The military, including Cyber Command, has taken action against some ransomware groups after recent attacks on American companies, according to the nation’s top cyberdefense executive.
Agencies have stepped up their efforts against ransomware groups after recent attacks on Colonial Pipeline and meat processor JBS, said Gen. Paul Nakasone, the head of Cyber Command and the director of the National Security Agency, according to the New York Times. Nakasone’s acknowledgment of Cyber Command’s effort is the first public disclosure of offensive cybersecurity operations against ransomware groups.
Nakasone didn’t detail what actions the military was taking against ransomware groups, but he said the recent attacks have been “impacting our critical infrastructure." He did say that Cyber Command, the NSA, and other agencies are focused on gathering intelligence on ransomware groups.
The goal of the actions against ransomware groups is to “impose costs” on them, Nakasone added.
It’s no surprise that the military would take offensive action against ransomware gangs, given the series of recent, high-profile attacks, several cybersecurity experts said.
The U.S. and other governments have run “hack-back” campaigns against cybercriminals in the past. Still, the governments generally haven’t acknowledged those efforts, said Lavi Lazarovitz, head of security research at CyberArk Labs, a cybersecurity research firm. The disclosure of actions against ransomware gangs is new, he noted.
“I expect these types of actions to increase in frequency in the future,” he told the Washington Examiner. “Considering ransomware’s impact on organizations and the economy overall, it has become a real and growing threat that must be answered both defensively and offensively.”
Others cheered Nakasone’s comments.
“The kid gloves are off. The U.S. and its allies are taking on this problem head-on and ready to fight,” said Brad LaPorte, a strategic adviser at cybersecurity vendor rThreat and a longtime adviser to the Department of Defense.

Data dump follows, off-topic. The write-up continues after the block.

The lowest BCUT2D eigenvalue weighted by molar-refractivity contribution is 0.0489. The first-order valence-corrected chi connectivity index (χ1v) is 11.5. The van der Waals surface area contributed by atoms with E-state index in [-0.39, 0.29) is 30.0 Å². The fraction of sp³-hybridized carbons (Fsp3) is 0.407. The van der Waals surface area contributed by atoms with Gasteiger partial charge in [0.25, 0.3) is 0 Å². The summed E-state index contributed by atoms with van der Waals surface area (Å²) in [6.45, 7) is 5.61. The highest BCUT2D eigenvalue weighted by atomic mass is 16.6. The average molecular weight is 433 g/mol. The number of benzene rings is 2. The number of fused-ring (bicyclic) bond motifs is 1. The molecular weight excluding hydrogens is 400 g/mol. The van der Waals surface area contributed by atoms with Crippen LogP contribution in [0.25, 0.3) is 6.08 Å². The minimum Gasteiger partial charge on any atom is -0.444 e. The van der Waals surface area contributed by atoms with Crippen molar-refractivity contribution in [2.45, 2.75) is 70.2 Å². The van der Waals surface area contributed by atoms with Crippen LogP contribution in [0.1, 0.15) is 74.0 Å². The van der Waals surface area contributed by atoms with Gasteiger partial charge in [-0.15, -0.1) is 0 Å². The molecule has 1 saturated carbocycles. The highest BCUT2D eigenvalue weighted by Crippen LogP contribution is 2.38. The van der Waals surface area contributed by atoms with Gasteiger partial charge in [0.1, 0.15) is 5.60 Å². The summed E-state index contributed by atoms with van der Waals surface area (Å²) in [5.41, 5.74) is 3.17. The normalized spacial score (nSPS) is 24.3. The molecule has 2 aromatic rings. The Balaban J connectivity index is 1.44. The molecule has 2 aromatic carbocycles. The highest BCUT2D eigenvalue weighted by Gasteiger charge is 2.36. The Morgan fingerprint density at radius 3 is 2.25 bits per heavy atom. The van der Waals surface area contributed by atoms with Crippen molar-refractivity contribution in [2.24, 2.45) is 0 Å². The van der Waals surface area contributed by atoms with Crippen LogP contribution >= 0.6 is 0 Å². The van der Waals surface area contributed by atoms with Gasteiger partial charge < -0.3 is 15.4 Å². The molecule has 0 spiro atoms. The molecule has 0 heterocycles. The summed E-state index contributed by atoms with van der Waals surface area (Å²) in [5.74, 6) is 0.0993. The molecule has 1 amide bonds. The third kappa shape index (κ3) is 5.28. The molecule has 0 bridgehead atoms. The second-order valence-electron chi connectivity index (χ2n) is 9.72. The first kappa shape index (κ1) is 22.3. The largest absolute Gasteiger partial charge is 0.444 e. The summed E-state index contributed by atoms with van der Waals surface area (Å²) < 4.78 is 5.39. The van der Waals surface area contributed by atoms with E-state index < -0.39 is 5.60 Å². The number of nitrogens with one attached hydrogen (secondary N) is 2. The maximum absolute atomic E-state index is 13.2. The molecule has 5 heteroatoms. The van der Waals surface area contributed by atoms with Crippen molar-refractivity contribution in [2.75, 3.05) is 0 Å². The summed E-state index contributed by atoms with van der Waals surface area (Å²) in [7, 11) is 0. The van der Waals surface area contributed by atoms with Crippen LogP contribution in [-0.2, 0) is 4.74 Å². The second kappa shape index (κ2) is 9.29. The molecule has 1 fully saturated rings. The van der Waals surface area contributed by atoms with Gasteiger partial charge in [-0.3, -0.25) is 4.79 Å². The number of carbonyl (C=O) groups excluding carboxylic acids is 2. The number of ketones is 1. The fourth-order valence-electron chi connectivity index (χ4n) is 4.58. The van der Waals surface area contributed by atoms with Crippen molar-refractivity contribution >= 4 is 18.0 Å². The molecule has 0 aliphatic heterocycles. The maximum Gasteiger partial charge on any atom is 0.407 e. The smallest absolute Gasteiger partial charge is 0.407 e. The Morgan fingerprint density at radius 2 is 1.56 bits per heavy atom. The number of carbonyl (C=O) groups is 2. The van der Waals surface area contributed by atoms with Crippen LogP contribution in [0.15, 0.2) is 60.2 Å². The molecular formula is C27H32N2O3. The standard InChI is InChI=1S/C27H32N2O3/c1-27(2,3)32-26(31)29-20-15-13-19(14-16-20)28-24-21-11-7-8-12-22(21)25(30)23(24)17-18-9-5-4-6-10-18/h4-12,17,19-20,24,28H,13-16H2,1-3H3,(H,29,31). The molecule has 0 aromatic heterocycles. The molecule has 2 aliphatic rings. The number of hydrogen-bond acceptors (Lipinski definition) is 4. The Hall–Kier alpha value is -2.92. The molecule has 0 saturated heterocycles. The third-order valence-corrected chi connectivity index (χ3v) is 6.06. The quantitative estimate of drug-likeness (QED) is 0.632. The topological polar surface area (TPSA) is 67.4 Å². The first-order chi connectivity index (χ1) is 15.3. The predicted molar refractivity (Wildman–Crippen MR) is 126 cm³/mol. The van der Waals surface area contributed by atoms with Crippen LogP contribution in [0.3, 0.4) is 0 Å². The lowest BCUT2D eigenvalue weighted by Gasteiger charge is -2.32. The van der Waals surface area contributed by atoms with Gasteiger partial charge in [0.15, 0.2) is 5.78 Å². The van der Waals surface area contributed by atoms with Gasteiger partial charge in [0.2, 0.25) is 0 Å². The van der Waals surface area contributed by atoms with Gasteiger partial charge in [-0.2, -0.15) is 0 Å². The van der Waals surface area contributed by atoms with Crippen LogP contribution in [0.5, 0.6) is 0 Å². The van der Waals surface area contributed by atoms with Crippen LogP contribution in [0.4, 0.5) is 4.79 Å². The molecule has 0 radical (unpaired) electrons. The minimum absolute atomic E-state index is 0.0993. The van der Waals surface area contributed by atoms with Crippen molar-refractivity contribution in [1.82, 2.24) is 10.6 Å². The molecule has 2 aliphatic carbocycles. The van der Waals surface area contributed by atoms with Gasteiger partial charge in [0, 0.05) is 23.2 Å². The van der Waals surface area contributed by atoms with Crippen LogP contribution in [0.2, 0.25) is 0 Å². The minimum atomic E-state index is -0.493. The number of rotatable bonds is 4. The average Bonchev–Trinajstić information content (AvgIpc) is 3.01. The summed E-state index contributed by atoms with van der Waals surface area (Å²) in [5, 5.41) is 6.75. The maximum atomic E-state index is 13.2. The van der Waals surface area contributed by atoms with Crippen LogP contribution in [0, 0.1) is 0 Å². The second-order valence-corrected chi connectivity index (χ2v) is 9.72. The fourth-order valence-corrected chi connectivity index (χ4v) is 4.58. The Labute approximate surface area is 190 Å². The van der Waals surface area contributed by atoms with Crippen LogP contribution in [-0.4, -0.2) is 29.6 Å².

Agencies have a “long history” of disrupting cyberthreats, but their actions have typically been out of the spotlight, he told the Washington Examiner. “There is now a monumental shift towards a comprehensive strategy to combating these threats, and it is expanding to allies and making an impact in a big way,” he added.
Laporte said that the government working with allies would have a “multiplying effect” on disrupting ransomware. “A key strategy to combating ransomware threats is international collaboration, and [it] cannot be done in a vacuum.”
While Nakasone didn’t disclose Cyber Command’s methods, there are several actions that the U.S. military could take, Lazarovitz said. The military could compromise or shut down ransomware command-and-control services, which manage botnets and other tools used by ransomware groups. The military would also track ransomware affiliates to find more information on the groups’ targets and mechanisms.
In addition, ransomware defenders could release encryption keys to help organizations hit by ransomware recover from the attacks, he said.
Cyber Command can also share intelligence with law enforcement agencies as it collects information, added Jim Richberg, public sector field CISO and vice president of information security at cybersecurity vendor Fortinet.
Using its foreign intelligence capabilities, Cyber Command can help identify the command-and-control infrastructure being used by ransomware groups, he said. Then, network defenders can block traffic from ransomware infrastructure, “and in the case of infrastructure that is being used without the owner’s knowledge, alerting the victim to the need to clean up the infection,” he told the Washington Examiner.
Like LaPorte, Richberg called for a coordinated approach to fighting ransomware.
“Ransomware has grown in scope and sophistication because it is cost-effective and relatively easy for criminals to conduct,” he said. “Because of the growing impact on critical infrastructure targets that we have seen over the past year, it has become a threat that can have a significant impact on national security.”